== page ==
But during the same period, total issued Tethers increased by almost $5.4 billion — going from $4.6B to $10B!
The implication was shocking: there weren’t nearly enough dollars in all the domestic banks in the Bahamas to back the Tethers that were floating around in the crypto market.

So this was crypto’s big short: Tether Ltd. was short of US dollars — to the tune of about $25 billion.

If you’ve been waiting for the right time to move to Puerto Rico (for the 4% tax rate) and sell those $millions in Bitcoin you’ve been keeping on a Post-It note, maybe this is the time!

(Disclaimer: I haven’t done my own research into the crypto market. I’m sure that if I were a Bitcoin billionaire I would have lost the password!)

Since the article mentions the Bahamas and it is almost MLK Day… statue of Dr. Martin Luther King, Jr. in Bimini (he was there in 1960 to write his acceptance speech for the Nobel Peace Prize):

(Photo from a January 2020 Cirrus SR20 trip, when it was legal to return to the U.S. without a COVID-19 test.)


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Norway tests the novel mRNA vaccines on the old/sick

Readers may recall If COVID-19 vaccines weren’t tested on likely COVID-19 victims, how do we know that they will reduce COVID-19 deaths? (December 27, 2020) in which I pointed out that the vaccines weren’t tested on the old/sick people whom COVID-19 has been primarily killing.

This just in… “Deaths spur Norway concern at Covid vaccine safety for vulnerable elderly” (Bloomberg via Irish Times):

Norway has expressed increasing concern about the safety of the Pfizer Inc vaccine for elderly people with serious underlying health conditions after raising their estimate of the number who died after receiving inoculations to 29.

“There are 13 deaths that have been assessed, and we are aware of another 16 deaths that are currently being assessed,” the agency said. All the reported deaths related to “elderly people with serious basic disorders”, it said. “Most people have experienced the expected side-effects of the vaccine, such as nausea and vomiting, fever, local reactions at the injection site, and worsening of their underlying condition.”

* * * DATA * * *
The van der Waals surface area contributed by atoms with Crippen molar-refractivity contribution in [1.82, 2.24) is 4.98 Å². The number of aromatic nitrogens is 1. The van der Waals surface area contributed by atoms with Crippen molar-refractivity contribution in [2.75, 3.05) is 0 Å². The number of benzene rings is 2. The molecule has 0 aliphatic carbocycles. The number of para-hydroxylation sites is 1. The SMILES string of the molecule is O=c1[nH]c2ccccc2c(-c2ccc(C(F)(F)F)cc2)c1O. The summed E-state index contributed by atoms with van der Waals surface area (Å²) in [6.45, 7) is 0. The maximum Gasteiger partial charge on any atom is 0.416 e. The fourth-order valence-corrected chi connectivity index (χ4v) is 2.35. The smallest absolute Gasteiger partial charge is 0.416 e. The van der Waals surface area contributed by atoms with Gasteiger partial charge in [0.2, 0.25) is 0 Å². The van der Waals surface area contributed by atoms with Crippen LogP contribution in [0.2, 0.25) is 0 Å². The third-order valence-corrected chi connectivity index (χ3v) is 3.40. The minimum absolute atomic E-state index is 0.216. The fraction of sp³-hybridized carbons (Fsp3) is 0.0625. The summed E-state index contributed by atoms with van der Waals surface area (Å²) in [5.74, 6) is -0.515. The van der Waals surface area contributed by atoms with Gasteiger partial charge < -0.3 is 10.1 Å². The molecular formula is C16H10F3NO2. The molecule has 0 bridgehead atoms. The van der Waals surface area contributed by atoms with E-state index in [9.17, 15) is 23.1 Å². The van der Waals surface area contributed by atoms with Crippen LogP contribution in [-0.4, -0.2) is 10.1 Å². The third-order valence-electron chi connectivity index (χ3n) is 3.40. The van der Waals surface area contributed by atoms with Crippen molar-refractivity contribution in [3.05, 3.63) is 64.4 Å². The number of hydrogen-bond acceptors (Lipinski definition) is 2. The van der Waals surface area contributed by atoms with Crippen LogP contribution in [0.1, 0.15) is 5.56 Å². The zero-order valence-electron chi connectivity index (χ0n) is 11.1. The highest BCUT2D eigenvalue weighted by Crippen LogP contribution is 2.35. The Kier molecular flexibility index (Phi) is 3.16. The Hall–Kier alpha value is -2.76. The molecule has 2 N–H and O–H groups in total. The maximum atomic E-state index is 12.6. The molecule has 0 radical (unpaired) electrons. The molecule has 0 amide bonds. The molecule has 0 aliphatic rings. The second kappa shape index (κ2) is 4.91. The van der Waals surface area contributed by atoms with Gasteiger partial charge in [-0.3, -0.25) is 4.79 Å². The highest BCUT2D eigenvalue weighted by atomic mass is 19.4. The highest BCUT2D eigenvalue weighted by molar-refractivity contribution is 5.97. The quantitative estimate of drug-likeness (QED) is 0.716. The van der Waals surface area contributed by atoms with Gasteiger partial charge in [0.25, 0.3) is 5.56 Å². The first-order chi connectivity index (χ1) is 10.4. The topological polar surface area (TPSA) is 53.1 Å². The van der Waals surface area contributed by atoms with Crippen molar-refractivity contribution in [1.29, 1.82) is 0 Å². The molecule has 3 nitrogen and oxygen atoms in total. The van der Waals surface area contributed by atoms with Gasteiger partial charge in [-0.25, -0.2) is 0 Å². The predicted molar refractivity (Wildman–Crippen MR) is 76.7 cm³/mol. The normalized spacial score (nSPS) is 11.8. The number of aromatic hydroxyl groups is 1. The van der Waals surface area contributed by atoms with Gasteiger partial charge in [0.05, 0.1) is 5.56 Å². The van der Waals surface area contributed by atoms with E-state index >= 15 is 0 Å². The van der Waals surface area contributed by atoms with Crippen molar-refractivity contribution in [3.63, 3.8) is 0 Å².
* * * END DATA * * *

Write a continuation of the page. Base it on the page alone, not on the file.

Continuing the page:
The findings have prompted Norway to suggest that Covid-19 vaccines may be too risky for the very old and terminally ill – the most cautious statement yet from a European health authority.

The Norwegian Institute of Public Health judges that “for those with the most severe frailty, even relatively mild vaccine side-effects can have serious consequences. For those who have a very short remaining life span anyway, the benefit of the vaccine may be marginal or irrelevant.”

(These folks could never get jobs working for Medicare or any enterprise that bills Medicare!)

On the other hand…

“The Norwegian Medicines Agency has communicated, prior to the vaccination, that when vaccinating the oldest and sickest, it is expected that deaths will occur in a time-related context with vaccination. This does not mean that there is a causal link between vaccination and death,” it added.

On the third hand….

“We have also, in connection with the reported deaths, conveyed that it is possible that common and known side effects of the vaccines may have been a contributing factor to a serious course or fatal outcome,” the agency said.

Vaguely related, my visit to Norway…

Let’s see if anyone can guess which part of Norway based on the photos below: